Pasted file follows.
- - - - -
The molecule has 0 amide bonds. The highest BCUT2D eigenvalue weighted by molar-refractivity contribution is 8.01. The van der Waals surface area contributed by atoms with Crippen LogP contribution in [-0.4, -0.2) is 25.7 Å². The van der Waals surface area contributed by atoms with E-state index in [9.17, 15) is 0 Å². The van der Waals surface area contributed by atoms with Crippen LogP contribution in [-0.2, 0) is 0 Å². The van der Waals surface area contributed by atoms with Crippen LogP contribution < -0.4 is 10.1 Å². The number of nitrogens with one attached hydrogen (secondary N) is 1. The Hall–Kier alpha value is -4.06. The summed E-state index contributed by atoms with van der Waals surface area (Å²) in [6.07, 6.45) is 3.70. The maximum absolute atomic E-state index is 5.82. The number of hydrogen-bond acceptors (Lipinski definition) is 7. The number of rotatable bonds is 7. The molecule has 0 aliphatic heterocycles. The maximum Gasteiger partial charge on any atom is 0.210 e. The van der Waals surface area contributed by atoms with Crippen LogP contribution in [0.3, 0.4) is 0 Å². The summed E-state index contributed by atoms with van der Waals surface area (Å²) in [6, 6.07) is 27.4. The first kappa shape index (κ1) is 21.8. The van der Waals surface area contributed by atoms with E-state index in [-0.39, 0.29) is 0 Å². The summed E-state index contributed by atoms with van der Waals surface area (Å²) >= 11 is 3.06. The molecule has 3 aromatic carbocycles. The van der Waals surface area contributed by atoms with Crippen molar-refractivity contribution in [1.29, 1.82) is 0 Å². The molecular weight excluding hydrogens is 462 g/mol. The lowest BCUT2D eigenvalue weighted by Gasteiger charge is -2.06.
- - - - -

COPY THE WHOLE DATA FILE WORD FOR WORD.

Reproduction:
The molecule has 0 amide bonds. The highest BCUT2D eigenvalue weighted by molar-refractivity contribution is 8.01. The van der Waals surface area contributed by atoms with Crippen LogP contribution in [-0.4, -0.2) is 25.7 Å². The van der Waals surface area contributed by atoms with E-state index in [9.17, 15) is 0 Å². The van der Waals surface area contributed by atoms with Crippen LogP contribution in [-0.2, 0) is 0 Å². The van der Waals surface area contributed by atoms with Crippen LogP contribution < -0.4 is 10.1 Å². The number of nitrogens with one attached hydrogen (secondary N) is 1. The Hall–Kier alpha value is -4.06. The summed E-state index contributed by atoms with van der Waals surface area (Å²) in [6.07, 6.45) is 3.70. The maximum absolute atomic E-state index is 5.82. The number of hydrogen-bond acceptors (Lipinski definition) is 7. The number of rotatable bonds is 7. The molecule has 0 aliphatic heterocycles. The maximum Gasteiger partial charge on any atom is 0.210 e. The van der Waals surface area contributed by atoms with Crippen LogP contribution in [0.3, 0.4) is 0 Å². The summed E-state index contributed by atoms with van der Waals surface area (Å²) in [6, 6.07) is 27.4. The first kappa shape index (κ1) is 21.8. The van der Waals surface area contributed by atoms with E-state index in [-0.39, 0.29) is 0 Å². The summed E-state index contributed by atoms with van der Waals surface area (Å²) >= 11 is 3.06. The molecule has 3 aromatic carbocycles. The van der Waals surface area contributed by atoms with Crippen molar-refractivity contribution in [1.29, 1.82) is 0 Å². The molecular weight excluding hydrogens is 462 g/mol. The lowest BCUT2D eigenvalue weighted by Gasteiger charge is -2.06.